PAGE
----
HAMPSTEAD during World War Two
Although Hampstead had no military significance for the enemy in WW2, it suffered its own proportion of London's death and destruction.
During the war, 467 high explosive bombs and thousands of incendiary bombs fell on Hampstead causing 1,134 casualties (over 200 fatal), 3000 homeless people, 572 incidents and 13,500 homes were damaged, (7,453 between June 1944 & April 1945), 407 completely destroyed & 2000 seriously damaged.
10,000 citizens enrolled in Civil Defence Services (1937-1945) & thousands registered under the Fire Guard.
During the Munich crisis, civil authorities soon came up to speed.
Gas masks, for example, were provided to every single Hampstead citizen in a matter of days!
THE FIRST RAID ON HAMPSTEAD WAS ON SUNDAY, SEPTEMBER 8TH, 1940.
In the early hours of the Monday morning, two houses in Upper Park Road were destroyed with one death and nine casualties.
Bombs fell close to 38 Parkhill Road and Downside Crescent and in the next few days there were damage and casualties in Adelaide Road.
The Report Centre was getting speedier as bombs were quickly reported from Mill Lane to Sumatra Road and Air Raid Precautions were now becoming more efficient.
Keats Grove and Lambolle Place fell victims to anti-aircraft shells and on the 26th of September, Broadhurst Gardens suffered massively.
The longest raid lasted TEN HOURS and FIFTEEN MINUTES between the 23rd and 24th of September.
In OCTOBER 1940, there were fatalities at Langland Mansions, a parachute mine on North End village and Fordwych Road and Bartram’s School, Haverstock Hill. Glenloch Road, The Town Hall, The Central Library, Finchley Road, Belsize Road, The Convent in Lawn Road, West End Lane and Lymington Road all took fatalities and damage.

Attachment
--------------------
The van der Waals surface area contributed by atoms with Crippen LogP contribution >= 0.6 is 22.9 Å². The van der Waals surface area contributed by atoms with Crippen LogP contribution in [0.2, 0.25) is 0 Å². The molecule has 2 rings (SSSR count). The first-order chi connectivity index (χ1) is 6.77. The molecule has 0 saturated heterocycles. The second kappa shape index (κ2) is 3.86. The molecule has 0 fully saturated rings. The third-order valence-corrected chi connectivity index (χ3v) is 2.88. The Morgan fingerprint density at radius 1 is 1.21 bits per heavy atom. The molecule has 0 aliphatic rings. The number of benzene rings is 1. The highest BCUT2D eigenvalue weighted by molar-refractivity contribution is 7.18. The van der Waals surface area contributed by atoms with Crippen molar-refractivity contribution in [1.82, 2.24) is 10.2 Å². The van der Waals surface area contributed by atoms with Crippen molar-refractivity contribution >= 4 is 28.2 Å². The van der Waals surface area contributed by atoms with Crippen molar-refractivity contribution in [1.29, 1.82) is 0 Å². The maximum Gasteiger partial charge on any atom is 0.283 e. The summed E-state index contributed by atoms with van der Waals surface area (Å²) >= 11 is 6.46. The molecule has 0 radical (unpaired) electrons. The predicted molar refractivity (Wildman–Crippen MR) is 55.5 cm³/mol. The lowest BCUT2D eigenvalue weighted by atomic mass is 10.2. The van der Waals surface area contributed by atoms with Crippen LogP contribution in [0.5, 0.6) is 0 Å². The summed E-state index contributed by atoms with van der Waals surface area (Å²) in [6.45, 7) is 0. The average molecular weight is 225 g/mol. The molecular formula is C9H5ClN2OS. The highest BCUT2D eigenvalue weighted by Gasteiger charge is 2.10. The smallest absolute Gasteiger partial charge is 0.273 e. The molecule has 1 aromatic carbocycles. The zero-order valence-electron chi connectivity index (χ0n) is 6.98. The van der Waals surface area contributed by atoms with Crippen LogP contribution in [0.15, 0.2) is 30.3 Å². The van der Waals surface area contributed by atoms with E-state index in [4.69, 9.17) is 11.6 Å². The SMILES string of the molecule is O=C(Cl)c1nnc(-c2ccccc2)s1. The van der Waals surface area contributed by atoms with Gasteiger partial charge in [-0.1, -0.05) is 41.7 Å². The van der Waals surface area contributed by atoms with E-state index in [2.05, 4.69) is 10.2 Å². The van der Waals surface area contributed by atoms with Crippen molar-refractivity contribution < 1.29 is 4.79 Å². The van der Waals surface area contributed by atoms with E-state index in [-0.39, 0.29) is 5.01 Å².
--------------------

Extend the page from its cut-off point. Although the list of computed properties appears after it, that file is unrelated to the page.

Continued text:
In NOVEMBER, 1940 there were 79 missiles and thousands of incendiaries dropped on Hampstead.
In DECEMBER 1940, although there was a slight lull in the raids, the Home Secretary made fire-fighting parties compulsory.
On the 5th of January, 1941, a parachute mine failed to explode near The Windmill pub in Shoot-up Hill and bus passengers had a lucky escape when a bus drove over the parachute!
On March 19th, there was damage in North End way and to Jack Straw's Castle, but fortunately it had closed earlier.
May the 10th, 1941 represented the end of the first phase of bombing, although THIRTEEN high explosive bombs landed at that time but not one of them exploded!
1942 - 1943 saw the prospects of "saturation bombing" and Fire Guard training thus increased.
Eldon Grove and the railway at Savernake Road were bombed and damage was caused to houses in Gascony Avenue when a barrage balloon caught fire at its moorings and dropped onto the houses below.
A new type of bomb, a small anti-personnel bomb (SD2), was now being dropped on Hampstead so there was much training in disposal as this type of bomb had a delayed fuse.
During the year there were casualties and damage at West End Lane, the corner of Dennington Park Road and Agamemnon Road as well as The Marie Curie Hospital in Fitzjohn's Avenue.
Radium in steel cylinders was buried under hospital debris and a special device “the clucking hen” was used to find them, where they were discovered by the Heavy Rescue Party.
A party of 11 men women & children were in flat over a butcher’s shop in West End Lane celebrating an earlier wedding when a bomb hit the building.
The only survivor was the father of the bride-groom who had left the room earlier.